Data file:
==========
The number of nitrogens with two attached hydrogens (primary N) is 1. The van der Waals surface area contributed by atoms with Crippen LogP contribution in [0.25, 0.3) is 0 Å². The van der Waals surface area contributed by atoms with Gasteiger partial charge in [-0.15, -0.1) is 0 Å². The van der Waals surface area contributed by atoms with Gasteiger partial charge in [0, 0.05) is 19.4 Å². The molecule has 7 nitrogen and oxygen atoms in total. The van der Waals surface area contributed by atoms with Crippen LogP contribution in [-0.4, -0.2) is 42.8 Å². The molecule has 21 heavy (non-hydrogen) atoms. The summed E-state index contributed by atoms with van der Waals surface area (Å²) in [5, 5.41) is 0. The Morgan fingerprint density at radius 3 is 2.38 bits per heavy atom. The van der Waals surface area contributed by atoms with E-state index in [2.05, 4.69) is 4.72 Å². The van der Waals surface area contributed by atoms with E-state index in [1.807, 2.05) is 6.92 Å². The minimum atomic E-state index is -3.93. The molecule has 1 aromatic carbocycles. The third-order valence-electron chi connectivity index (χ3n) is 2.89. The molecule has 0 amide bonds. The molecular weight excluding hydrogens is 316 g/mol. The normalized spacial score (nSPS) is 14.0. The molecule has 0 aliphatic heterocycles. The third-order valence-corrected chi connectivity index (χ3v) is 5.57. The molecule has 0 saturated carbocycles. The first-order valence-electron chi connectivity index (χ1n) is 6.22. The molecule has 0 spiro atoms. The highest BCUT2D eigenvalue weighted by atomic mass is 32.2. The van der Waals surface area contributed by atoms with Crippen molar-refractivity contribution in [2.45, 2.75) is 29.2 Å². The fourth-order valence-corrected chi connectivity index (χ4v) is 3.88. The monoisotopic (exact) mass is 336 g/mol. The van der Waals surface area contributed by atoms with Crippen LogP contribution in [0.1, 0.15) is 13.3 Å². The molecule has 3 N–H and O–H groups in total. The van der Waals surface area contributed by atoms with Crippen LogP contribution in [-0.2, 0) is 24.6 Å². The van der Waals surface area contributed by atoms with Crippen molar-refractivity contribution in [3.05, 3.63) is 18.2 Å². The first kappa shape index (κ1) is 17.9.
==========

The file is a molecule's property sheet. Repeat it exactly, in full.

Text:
The number of nitrogens with two attached hydrogens (primary N) is 1. The van der Waals surface area contributed by atoms with Crippen LogP contribution in [0.25, 0.3) is 0 Å². The van der Waals surface area contributed by atoms with Gasteiger partial charge in [-0.15, -0.1) is 0 Å². The van der Waals surface area contributed by atoms with Gasteiger partial charge in [0, 0.05) is 19.4 Å². The molecule has 7 nitrogen and oxygen atoms in total. The van der Waals surface area contributed by atoms with Crippen LogP contribution in [-0.4, -0.2) is 42.8 Å². The molecule has 21 heavy (non-hydrogen) atoms. The summed E-state index contributed by atoms with van der Waals surface area (Å²) in [5, 5.41) is 0. The Morgan fingerprint density at radius 3 is 2.38 bits per heavy atom. The van der Waals surface area contributed by atoms with E-state index in [2.05, 4.69) is 4.72 Å². The van der Waals surface area contributed by atoms with E-state index in [1.807, 2.05) is 6.92 Å². The minimum atomic E-state index is -3.93. The molecule has 1 aromatic carbocycles. The third-order valence-electron chi connectivity index (χ3n) is 2.89. The molecule has 0 amide bonds. The molecular weight excluding hydrogens is 316 g/mol. The normalized spacial score (nSPS) is 14.0. The molecule has 0 aliphatic heterocycles. The third-order valence-corrected chi connectivity index (χ3v) is 5.57. The molecule has 0 saturated carbocycles. The first-order valence-electron chi connectivity index (χ1n) is 6.22. The molecule has 0 spiro atoms. The highest BCUT2D eigenvalue weighted by atomic mass is 32.2. The van der Waals surface area contributed by atoms with Crippen molar-refractivity contribution in [2.45, 2.75) is 29.2 Å². The fourth-order valence-corrected chi connectivity index (χ4v) is 3.88. The monoisotopic (exact) mass is 336 g/mol. The van der Waals surface area contributed by atoms with Crippen LogP contribution in [0.1, 0.15) is 13.3 Å². The molecule has 3 N–H and O–H groups in total. The van der Waals surface area contributed by atoms with Crippen LogP contribution in [-0.2, 0) is 24.6 Å². The van der Waals surface area contributed by atoms with Crippen molar-refractivity contribution in [3.05, 3.63) is 18.2 Å². The first kappa shape index (κ1) is 17.9.